Common Core State Standards - Michigan Career and College Readiness Standards
Career and College Ready Common Core State StAndards (CCSS)
In the Spring of 2015, Michigan may replace the MEAP and MME with computer adaptive assessments created by the SMARTER Balanced Assessment Consortium (SBAC) (See Memorandum from MDE). Mecosta Osceola ISD has already begun to support our districts' transition of curriculum, instruction, and assessment processes to meet these new expectations. This site is meant to provide resources and information to stakeholders so they are better able to understand the standards and prepare for the coming change in assessments.
What is "Common Core"?
"These standards define the knowledge and skills students should have within their K-12 education careers so that they will graduate high school able to succeed in entry-level, credit-bearing academic college courses and in workforce training programs. The standards:
- Are aligned with college and work expectations;
- Are clear, understandable and consistent;
- Include rigorous content and application of knowledge through high-order skills;
- Build upon strengths and lessons of current state standards;
- Are informed by other top performing countries, so that all students are prepared to succeed in our global economy and society; and
- Are evidence-based." (CCSS, par. 4)
The standards have been developed by teachers across the country and are designed to be robust and relevant to the real world. Michigan is one of 45 states that have adopted the CCSS (see Adoption Map). The State Board of Education adopted the standards shortly after their release in June of 2010.
Why is the Common Core important?
Until states began adopting the CCSS, each state had a different set of standards for its student population. Some standards were specific while others were broad, some were lax while others were rigorous. The CCSS ensures that regardless of where a student lives, they will be held to a set of standards that were created with the end goal of getting students prepared for success in the workforce and/or in the college setting. Because students are likely to be assessed against these rigorous standards in the Spring of 2015, teachers need to have a good understanding of the what the standards are and the changes and challenges the standards set forth so they can prepare students to reach these high expectations. Today's first grade students will be the first cohort to be assessed entirely against the CCSS.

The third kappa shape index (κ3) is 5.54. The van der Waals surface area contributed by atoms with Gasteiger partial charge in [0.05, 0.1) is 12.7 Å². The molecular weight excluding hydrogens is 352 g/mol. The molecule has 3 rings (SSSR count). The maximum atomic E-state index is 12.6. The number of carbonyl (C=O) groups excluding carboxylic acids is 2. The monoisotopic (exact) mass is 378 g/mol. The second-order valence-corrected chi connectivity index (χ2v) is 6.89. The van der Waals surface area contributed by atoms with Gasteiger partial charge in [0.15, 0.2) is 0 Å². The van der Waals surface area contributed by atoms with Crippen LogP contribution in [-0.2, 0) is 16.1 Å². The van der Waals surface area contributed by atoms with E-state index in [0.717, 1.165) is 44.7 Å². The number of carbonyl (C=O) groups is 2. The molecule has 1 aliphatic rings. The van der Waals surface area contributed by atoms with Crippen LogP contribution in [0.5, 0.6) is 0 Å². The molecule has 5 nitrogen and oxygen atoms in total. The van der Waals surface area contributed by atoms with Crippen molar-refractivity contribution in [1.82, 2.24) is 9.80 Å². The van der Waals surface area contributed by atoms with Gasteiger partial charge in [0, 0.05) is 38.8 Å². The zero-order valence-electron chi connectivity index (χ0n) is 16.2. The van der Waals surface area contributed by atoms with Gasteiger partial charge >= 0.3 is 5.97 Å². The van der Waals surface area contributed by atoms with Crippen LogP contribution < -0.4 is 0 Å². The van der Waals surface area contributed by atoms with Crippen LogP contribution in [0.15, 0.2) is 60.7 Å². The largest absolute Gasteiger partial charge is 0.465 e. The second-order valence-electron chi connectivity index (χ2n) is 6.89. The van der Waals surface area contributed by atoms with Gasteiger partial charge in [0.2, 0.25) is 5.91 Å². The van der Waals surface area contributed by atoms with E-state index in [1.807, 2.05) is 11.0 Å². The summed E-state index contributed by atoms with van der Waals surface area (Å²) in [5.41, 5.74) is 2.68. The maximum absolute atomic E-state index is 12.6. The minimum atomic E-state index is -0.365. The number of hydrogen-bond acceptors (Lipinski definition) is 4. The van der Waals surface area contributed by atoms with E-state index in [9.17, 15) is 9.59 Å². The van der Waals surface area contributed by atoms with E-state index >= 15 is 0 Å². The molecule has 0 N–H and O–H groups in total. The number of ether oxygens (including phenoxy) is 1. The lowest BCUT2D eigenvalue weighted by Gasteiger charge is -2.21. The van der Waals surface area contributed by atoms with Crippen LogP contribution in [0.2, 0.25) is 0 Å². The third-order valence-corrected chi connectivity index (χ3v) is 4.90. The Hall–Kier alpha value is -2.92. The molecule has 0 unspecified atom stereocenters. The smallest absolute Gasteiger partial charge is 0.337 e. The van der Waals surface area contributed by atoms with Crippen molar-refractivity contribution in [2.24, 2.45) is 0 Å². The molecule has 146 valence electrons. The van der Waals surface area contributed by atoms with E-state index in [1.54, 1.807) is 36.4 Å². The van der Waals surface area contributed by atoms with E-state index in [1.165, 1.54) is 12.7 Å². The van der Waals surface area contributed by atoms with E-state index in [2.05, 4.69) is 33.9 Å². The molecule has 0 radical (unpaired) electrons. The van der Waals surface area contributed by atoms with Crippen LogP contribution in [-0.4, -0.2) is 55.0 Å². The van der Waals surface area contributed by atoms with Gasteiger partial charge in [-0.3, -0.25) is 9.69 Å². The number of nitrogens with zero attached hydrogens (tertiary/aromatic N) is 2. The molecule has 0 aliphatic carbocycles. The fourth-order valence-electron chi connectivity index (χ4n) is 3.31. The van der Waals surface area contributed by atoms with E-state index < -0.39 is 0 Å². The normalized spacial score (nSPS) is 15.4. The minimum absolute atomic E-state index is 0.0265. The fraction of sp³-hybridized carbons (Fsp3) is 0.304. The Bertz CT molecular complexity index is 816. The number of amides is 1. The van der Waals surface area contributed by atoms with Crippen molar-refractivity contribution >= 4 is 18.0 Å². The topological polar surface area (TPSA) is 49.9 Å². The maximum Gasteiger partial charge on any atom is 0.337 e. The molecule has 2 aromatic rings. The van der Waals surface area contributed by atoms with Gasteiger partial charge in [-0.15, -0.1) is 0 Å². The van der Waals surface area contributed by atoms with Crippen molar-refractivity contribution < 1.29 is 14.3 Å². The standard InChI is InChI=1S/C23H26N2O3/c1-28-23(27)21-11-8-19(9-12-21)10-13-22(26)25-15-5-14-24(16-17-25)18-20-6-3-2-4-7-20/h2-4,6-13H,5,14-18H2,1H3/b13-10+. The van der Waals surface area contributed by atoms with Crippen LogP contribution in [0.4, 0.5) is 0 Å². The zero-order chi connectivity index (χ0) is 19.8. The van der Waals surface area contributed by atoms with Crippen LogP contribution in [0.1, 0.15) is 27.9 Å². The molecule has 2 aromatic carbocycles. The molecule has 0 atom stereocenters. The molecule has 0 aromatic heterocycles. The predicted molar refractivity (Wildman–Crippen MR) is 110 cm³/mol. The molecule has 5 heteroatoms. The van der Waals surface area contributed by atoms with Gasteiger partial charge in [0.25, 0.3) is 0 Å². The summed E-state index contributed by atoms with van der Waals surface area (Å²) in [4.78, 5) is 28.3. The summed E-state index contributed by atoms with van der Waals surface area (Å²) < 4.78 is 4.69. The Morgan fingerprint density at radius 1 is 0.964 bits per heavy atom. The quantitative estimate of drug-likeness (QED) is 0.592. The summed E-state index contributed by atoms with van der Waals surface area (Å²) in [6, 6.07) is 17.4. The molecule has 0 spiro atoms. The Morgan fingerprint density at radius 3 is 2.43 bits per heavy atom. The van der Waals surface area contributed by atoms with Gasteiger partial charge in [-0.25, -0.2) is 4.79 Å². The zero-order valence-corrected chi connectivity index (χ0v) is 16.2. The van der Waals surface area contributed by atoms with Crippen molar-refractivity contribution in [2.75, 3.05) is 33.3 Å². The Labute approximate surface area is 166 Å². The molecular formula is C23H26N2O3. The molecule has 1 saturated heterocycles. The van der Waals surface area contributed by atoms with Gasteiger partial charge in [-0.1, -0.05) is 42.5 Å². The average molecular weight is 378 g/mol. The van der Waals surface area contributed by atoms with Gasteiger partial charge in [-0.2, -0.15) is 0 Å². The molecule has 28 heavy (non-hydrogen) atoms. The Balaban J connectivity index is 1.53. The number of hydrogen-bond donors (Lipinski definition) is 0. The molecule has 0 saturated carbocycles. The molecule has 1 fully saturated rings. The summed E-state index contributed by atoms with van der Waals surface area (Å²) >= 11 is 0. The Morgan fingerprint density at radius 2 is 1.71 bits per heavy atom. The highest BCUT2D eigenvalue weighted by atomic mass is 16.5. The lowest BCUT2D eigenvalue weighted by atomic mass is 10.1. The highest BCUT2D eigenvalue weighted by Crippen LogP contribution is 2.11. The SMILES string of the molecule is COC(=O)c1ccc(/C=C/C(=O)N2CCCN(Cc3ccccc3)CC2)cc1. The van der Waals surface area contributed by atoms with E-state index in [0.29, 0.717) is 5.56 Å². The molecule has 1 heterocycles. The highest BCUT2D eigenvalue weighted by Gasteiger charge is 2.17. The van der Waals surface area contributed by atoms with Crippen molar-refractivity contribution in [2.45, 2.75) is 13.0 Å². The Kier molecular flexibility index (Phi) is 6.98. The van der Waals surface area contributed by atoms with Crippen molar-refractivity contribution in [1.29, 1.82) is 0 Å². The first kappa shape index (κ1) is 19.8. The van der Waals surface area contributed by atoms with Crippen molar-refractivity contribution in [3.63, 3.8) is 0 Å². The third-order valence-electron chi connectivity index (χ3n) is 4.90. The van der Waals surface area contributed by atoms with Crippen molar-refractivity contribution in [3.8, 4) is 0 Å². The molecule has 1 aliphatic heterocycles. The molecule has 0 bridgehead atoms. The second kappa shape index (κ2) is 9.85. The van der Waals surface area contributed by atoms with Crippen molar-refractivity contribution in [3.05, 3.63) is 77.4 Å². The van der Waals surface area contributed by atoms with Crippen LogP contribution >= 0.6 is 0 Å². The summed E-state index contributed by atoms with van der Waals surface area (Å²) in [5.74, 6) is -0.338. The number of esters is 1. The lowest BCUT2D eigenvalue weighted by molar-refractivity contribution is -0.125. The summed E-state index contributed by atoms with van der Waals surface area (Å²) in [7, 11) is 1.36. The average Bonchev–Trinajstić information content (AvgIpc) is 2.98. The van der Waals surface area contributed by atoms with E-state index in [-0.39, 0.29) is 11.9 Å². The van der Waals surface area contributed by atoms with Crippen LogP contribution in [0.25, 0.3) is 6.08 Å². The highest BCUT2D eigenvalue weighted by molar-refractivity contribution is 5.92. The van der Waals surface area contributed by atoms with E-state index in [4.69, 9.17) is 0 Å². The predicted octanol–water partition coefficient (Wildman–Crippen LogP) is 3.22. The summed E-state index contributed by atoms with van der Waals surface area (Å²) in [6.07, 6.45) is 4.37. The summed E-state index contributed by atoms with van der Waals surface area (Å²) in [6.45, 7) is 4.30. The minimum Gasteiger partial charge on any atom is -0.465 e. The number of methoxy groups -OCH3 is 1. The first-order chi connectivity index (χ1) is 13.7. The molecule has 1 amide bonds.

What is different about the Common Core?
The ELA and Mathematic CCSS stress not only procedural skill but also conceptual understanding, to make sure students are learning and absorbing the critical information they need to succeed at higher levels. Both ELA and Mathematics standards focus students on developing the skills and perseverance to engage in sustained problem solving and research. The biggest content shifts from Michigan's HSCEs and GLCEs take place in English at the elementary level and in Mathematics at the high school level.
Key Advances in English Language Arts CCSS
- Development of an “academic” vocabulary
- Close reading of increasingly complex text
- Addition of grades 6-12 standards for reading and writing in history, science and technical subjects to support the increased emphasis on informational text, argument & informative writing and speaking that occurs K-12.
- A K-12 progression of learning in reading, writing, speaking & listening, and language based on college readiness standards
- This site contains details about the three major shifts in literacy
Key Advances in Mathematics CCSS
- Application of mathematical ways of thinking to real world issues
- Concentrated effort in early grades on the development of a deep conceptual understanding of numbers
- An expectation of fluency with operations
- An emphasis at higher grades on mathematical modeling
- A K-12 progression of learning in algebraic thinking, number operations and systems, geometry, and statistics based on college readiness standards
"These Standards are not intended to be new names for old ways of doing business." (CCSS, par.3)
How and when will students be assessed?
Michigan has joined the SMARTER Balanced Assessment Consortium (SBAC), one of two consortia with grants from the federal government to develop the assessments that states will use to assess students on the Common Core. The first administration of SBAC assessments is scheduled for the spring of 2015 for students in grades 3-11. (see SBAC timeline)
The format of the SBAC assessment will be very different from the traditional multiple choice items found in the MEAP and MME. (see Video) The system will include both formative and summative assessments, and, after a readiness period of two to three years, all assessments will be administered on line. Assessments are being designed to measure the full range of the standards and the full continuum of student performance. The overall assessment system design will include a computer adaptive assessment with a mix of selected-response, constructed response, technology-enhanced items as well as performance-based tasks. The testing window will be the last twelve weeks of the school year. (see SBAC summary) SBAC has a site with released Math and ELA items available for users to preview.